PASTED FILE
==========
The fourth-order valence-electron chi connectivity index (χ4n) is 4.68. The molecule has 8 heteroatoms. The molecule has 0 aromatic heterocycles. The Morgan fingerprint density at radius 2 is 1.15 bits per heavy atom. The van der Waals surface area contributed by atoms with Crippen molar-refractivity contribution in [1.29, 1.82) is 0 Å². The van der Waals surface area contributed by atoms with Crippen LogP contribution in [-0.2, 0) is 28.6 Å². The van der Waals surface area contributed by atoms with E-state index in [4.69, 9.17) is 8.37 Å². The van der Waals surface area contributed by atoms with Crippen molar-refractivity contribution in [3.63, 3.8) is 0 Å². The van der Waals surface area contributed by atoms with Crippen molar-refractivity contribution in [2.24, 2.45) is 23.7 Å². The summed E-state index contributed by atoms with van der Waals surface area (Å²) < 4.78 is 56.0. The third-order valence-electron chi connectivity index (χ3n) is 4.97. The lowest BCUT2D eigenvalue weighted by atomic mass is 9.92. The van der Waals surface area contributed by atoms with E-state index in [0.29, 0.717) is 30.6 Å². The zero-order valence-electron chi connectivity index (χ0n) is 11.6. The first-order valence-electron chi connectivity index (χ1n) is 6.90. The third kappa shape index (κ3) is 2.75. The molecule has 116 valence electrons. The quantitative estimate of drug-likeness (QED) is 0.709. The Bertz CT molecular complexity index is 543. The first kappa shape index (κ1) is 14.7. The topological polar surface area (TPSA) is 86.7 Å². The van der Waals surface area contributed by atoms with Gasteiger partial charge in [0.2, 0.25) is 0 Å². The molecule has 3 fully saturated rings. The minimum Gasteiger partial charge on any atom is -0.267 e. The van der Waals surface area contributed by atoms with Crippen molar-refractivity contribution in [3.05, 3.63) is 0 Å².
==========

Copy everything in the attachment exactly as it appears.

The fourth-order valence-electron chi connectivity index (χ4n) is 4.68. The molecule has 8 heteroatoms. The molecule has 0 aromatic heterocycles. The Morgan fingerprint density at radius 2 is 1.15 bits per heavy atom. The van der Waals surface area contributed by atoms with Crippen molar-refractivity contribution in [1.29, 1.82) is 0 Å². The van der Waals surface area contributed by atoms with Crippen LogP contribution in [-0.2, 0) is 28.6 Å². The van der Waals surface area contributed by atoms with E-state index in [4.69, 9.17) is 8.37 Å². The van der Waals surface area contributed by atoms with Crippen molar-refractivity contribution in [3.63, 3.8) is 0 Å². The van der Waals surface area contributed by atoms with Crippen molar-refractivity contribution in [2.24, 2.45) is 23.7 Å². The summed E-state index contributed by atoms with van der Waals surface area (Å²) < 4.78 is 56.0. The third-order valence-electron chi connectivity index (χ3n) is 4.97. The lowest BCUT2D eigenvalue weighted by atomic mass is 9.92. The van der Waals surface area contributed by atoms with E-state index in [0.29, 0.717) is 30.6 Å². The zero-order valence-electron chi connectivity index (χ0n) is 11.6. The first-order valence-electron chi connectivity index (χ1n) is 6.90. The third kappa shape index (κ3) is 2.75. The molecule has 116 valence electrons. The quantitative estimate of drug-likeness (QED) is 0.709. The Bertz CT molecular complexity index is 543. The first kappa shape index (κ1) is 14.7. The topological polar surface area (TPSA) is 86.7 Å². The van der Waals surface area contributed by atoms with Gasteiger partial charge in [0.2, 0.25) is 0 Å². The molecule has 3 fully saturated rings. The minimum Gasteiger partial charge on any atom is -0.267 e. The van der Waals surface area contributed by atoms with Crippen molar-refractivity contribution in [3.05, 3.63) is 0 Å².